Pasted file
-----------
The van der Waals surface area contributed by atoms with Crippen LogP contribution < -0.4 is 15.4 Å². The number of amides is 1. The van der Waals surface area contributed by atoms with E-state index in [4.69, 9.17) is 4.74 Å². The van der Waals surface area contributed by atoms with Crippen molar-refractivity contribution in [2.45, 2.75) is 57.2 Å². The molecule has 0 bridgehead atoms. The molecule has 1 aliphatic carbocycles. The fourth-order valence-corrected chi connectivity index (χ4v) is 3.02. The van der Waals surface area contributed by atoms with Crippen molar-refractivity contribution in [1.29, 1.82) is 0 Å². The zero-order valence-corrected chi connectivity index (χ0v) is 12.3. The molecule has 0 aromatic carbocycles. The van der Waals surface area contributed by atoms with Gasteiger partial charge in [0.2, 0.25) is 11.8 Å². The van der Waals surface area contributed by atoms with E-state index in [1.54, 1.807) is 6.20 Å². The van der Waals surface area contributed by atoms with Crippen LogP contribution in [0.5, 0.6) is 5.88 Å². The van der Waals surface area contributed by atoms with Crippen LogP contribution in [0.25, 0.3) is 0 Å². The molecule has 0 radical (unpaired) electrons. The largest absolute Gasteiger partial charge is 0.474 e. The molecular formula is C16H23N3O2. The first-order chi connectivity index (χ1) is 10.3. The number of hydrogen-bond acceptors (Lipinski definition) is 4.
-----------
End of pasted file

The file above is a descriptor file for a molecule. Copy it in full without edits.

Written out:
The van der Waals surface area contributed by atoms with Crippen LogP contribution < -0.4 is 15.4 Å². The number of amides is 1. The van der Waals surface area contributed by atoms with E-state index in [4.69, 9.17) is 4.74 Å². The van der Waals surface area contributed by atoms with Crippen molar-refractivity contribution in [2.45, 2.75) is 57.2 Å². The molecule has 0 bridgehead atoms. The molecule has 1 aliphatic carbocycles. The fourth-order valence-corrected chi connectivity index (χ4v) is 3.02. The van der Waals surface area contributed by atoms with Crippen molar-refractivity contribution in [1.29, 1.82) is 0 Å². The zero-order valence-corrected chi connectivity index (χ0v) is 12.3. The molecule has 0 aromatic carbocycles. The van der Waals surface area contributed by atoms with Gasteiger partial charge in [0.2, 0.25) is 11.8 Å². The van der Waals surface area contributed by atoms with E-state index in [1.54, 1.807) is 6.20 Å². The van der Waals surface area contributed by atoms with Crippen LogP contribution in [0.5, 0.6) is 5.88 Å². The van der Waals surface area contributed by atoms with Crippen LogP contribution in [0.25, 0.3) is 0 Å². The molecule has 0 radical (unpaired) electrons. The largest absolute Gasteiger partial charge is 0.474 e. The molecular formula is C16H23N3O2. The first-order chi connectivity index (χ1) is 10.3. The number of hydrogen-bond acceptors (Lipinski definition) is 4.